The third type of employee that can negatively impact a team is the toxic employee. And these are the hardest to deal with, as being toxic is less a matter of behavior and more a function of personality. A toxic employee may be a pessimist, constantly complaining about things. They may be combative, constantly arguing with people. They may spread malicious gossip. And sometimes the most brilliant people in an organization can be the most toxic, because of their arrogance.

I once worked with a writer who made enemies faster than anyone I’ve ever met before. She had usability training, and came into the company with lots of good ideas for how to improve our product, but she had no idea how to present her ideas effectively. It wasn’t so much what she said that caused her problems, but that she presented her ideas as criticisms, and often in a very insulting manner. For example, she invited herself to the UI team meeting and proceeded to give a presentation about what was wrong with their design. She wasn’t a member of that team, and hadn’t told the team leader that she would be attending, or that she wanted to provide the team with input. She just showed up, took over the meeting, and effectively told the team that they weren’t doing their jobs correctly. She was the sort of person that sends you running to the self-help section of the bookstore searching for books about how to deal with toxic coworkers. (I found strategies that saved my sanity in the book The Sociopath Next Door by Martha Stout.)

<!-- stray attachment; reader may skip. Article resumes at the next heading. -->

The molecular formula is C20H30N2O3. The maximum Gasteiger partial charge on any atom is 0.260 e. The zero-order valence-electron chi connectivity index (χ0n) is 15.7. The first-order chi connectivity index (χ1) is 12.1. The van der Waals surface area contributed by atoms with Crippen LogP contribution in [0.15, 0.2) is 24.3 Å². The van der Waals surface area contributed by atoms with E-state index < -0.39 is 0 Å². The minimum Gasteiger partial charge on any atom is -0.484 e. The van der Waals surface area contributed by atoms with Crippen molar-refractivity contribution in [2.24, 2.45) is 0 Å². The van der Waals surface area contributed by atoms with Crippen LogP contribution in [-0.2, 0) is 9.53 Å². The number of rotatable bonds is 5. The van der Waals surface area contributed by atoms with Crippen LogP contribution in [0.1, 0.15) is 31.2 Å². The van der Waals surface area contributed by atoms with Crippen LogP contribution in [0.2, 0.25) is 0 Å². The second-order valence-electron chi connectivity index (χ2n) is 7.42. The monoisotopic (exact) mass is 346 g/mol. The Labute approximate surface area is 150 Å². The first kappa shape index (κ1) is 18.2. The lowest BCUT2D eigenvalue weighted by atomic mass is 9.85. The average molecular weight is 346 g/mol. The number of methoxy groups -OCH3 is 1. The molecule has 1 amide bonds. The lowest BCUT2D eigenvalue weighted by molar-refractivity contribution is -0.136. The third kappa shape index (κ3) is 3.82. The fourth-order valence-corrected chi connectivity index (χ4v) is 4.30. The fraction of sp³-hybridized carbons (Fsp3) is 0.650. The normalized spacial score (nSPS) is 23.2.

I know this is a deeply heretical statement (especially when so many people are out of work through no fault of their own), but some people need to be fired. It is the only thing that will make any change in their behavior. Poor workers need to be taught that their behavior is not acceptable. Managers need to coach problem employees. Give them a short probationary period to correct the problem, but if there isn’t drastic improvement, fire them. Some people cannot hear the message that they need to change until it costs them their job.

Sometimes firing someone is the best thing for both the team and the problem employee. The bad team member will get the wakeup call that they must make changes in order to remain employable. And the team will be more productive without the problem employee dragging them down.

Build teams of motivated individuals. Then give them the environment and support they need, and trust them to get the job done.